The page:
Failure occurs because lash increases as the needles and/or roller axle wear, increasing impact loading and eventually preventing the roller element from turning. The roller-to-cam interface then becomes a sliding surface rather than a rolling surface, which causes additional lash gain. As lash increases, valve lift and duration in that cylinder decreases, which leads to a loss in performance, a ticking noise from the impact of the lifter to the cam when the lash is taken up, and misfires because the air/fuel mixture in that particular cylinder is awry.

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Though not familiar with the Hemi’s MDS, Randolph says he doesn’t think the cylinder deactivation system is playing a role based on what he’s seeing here. In addition, both he and the R&D engineer don’t think this failure should lead to a bent pushrod, though Randolph did add that it could happen if “the lash increases sufficiently for the pushrod to be displaced from the cup in either the lifter or the rocker arm. Once displaced, the pushrod could easily become overloaded and bend.” That’s what I think happened, but that’s just a guess.

In any case, it’s pretty clear that a fault in the lifter’s ability to control lash—possibly caused by debris or improper oil viscosity—could theoretically be the cause of these failures.

I’m hoping some FCA engineer in the know will tell me what’s really going on, here, and I’ll update this post with that info.

The two video clips above show just how big of a pain in the ass it’s going to be to remove the lifters and camshaft. The heads have to come off to get the former and the front timing cover has to come off to swap the latter. It’s a huge time commitment, which is why shops are apparently charging upwards of $4 G’s to do it.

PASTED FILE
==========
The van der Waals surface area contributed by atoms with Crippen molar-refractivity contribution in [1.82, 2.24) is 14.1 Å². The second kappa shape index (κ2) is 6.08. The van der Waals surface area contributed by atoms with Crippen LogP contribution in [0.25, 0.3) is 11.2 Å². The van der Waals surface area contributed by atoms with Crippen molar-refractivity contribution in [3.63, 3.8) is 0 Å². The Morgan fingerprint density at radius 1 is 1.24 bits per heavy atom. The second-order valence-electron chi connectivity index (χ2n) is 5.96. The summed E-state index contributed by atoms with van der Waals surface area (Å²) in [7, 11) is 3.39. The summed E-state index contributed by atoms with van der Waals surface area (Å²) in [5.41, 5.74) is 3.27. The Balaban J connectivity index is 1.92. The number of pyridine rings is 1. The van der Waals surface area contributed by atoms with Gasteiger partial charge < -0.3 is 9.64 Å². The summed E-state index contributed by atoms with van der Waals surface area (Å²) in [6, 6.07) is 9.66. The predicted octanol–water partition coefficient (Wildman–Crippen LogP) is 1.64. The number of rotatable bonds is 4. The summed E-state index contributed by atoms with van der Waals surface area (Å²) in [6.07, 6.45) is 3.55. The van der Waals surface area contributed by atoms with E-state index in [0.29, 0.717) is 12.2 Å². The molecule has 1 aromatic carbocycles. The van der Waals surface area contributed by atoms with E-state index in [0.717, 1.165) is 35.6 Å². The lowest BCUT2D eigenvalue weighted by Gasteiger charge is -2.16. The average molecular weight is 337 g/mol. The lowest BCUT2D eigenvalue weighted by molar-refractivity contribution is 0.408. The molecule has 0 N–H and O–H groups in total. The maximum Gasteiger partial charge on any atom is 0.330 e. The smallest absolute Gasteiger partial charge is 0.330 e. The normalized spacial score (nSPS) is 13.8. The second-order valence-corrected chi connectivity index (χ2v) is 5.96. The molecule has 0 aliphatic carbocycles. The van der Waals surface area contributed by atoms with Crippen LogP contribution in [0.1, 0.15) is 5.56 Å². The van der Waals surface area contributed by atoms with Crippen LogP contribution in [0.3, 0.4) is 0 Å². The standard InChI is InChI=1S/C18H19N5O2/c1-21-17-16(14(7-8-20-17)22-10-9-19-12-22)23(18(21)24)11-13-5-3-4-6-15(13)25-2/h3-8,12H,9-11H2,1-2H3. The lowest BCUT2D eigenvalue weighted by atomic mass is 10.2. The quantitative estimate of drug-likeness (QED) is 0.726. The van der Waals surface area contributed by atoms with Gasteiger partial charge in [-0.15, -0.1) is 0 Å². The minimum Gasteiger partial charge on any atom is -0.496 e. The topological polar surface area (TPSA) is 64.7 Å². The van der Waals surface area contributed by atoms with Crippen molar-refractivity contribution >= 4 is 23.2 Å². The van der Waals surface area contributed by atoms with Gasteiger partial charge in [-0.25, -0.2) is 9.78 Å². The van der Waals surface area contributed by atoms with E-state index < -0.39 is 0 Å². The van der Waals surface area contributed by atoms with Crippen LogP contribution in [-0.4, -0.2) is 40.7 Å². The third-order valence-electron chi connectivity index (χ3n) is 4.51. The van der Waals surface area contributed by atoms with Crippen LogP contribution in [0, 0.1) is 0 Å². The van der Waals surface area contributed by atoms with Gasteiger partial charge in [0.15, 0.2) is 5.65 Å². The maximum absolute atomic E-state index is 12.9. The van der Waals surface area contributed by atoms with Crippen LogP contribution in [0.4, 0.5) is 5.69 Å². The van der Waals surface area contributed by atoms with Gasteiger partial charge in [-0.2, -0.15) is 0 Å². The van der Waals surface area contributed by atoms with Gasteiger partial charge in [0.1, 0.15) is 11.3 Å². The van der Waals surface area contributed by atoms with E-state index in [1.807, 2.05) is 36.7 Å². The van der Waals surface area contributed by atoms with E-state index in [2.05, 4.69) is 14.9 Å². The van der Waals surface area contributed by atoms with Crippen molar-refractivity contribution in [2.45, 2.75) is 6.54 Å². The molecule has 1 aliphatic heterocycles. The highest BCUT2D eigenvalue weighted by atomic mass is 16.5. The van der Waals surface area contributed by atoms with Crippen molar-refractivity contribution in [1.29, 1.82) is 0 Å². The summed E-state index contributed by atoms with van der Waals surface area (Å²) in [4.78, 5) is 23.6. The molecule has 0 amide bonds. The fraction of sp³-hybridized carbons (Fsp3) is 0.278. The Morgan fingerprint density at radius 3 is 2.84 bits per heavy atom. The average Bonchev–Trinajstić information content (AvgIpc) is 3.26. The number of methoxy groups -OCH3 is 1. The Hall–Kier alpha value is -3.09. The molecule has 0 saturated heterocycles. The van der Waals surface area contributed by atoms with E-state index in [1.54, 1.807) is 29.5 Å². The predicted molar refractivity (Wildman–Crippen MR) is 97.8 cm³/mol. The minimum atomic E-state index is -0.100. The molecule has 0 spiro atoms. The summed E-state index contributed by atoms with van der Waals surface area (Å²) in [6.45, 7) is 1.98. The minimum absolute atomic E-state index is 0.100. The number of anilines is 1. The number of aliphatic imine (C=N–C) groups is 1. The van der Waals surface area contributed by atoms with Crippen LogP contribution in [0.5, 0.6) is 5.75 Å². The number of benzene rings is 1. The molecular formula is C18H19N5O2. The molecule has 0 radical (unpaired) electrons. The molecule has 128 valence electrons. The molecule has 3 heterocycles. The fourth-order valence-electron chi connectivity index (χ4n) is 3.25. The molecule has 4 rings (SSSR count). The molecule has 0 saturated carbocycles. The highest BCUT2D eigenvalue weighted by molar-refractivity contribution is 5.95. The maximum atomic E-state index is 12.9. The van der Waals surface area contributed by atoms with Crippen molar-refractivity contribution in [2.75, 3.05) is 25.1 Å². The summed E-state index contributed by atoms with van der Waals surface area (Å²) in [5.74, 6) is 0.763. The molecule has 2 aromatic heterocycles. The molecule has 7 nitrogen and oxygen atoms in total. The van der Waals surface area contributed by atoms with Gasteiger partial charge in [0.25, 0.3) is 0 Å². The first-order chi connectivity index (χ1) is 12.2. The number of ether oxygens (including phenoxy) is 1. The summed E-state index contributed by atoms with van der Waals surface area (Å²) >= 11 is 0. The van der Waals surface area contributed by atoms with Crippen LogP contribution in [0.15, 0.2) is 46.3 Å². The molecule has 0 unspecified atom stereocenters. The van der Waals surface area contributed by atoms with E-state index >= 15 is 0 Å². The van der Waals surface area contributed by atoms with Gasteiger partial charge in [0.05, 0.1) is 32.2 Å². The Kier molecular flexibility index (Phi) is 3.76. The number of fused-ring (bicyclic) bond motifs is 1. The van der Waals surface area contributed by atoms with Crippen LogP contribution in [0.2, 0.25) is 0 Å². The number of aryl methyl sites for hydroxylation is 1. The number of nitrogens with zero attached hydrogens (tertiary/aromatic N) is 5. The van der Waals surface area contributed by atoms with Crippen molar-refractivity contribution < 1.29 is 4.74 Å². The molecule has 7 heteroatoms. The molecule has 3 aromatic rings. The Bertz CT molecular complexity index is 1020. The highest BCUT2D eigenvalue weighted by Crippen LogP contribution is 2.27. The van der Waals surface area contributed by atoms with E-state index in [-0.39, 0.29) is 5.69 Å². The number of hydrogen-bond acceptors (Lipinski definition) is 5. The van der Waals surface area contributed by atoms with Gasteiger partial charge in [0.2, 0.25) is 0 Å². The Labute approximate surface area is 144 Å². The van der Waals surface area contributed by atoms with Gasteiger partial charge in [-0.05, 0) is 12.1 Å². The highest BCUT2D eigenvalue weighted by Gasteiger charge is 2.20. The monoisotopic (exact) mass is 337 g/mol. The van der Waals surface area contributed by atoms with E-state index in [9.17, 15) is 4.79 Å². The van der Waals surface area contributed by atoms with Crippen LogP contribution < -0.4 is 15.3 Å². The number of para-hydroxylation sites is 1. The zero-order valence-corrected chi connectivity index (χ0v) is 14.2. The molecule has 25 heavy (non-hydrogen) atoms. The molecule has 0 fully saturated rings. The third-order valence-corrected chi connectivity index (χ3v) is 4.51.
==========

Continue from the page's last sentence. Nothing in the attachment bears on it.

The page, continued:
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It looks like I can snag a set of lifters for between $200 and $300 (see above; notice how four are connected by a plastic guide), and a camshaft costs about the same. I’d need a gasket set with head bolts; I can score that for under $150. Add some specialized tools I’d need to to do the job, fluids, and whatever else I’m undoubtedly forgetting right now, and I could see this Get-Car-Project-Money-Quick scheme costing around a grand. That is, if the metal shavings from the worn cam didn’t smoke the engine bearings. That’d be a huge bummer.

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Image: Brian
Image: Brian

Yes, in some ways, buying this 2011 Jeep Grand Cherokee is a risk, and would surely eat up lots of my free time. But even if I don’t end up making much of a profit to finance my ambitious wrenching endeavor, I have to admit that there’s something alluring about the challenge itself, and all the learning I’d do as I tore into the legendary Hemi V8.

Sr. Technical Editor, Jalopnik. Always interested in hearing from auto engineers—email me. Cars: Willys CJ-2A ('48), Jeep J10 ('85), Jeep Cherokee ('79, '91, '92, '00), Jeep Grand Cherokee 5spd ('94).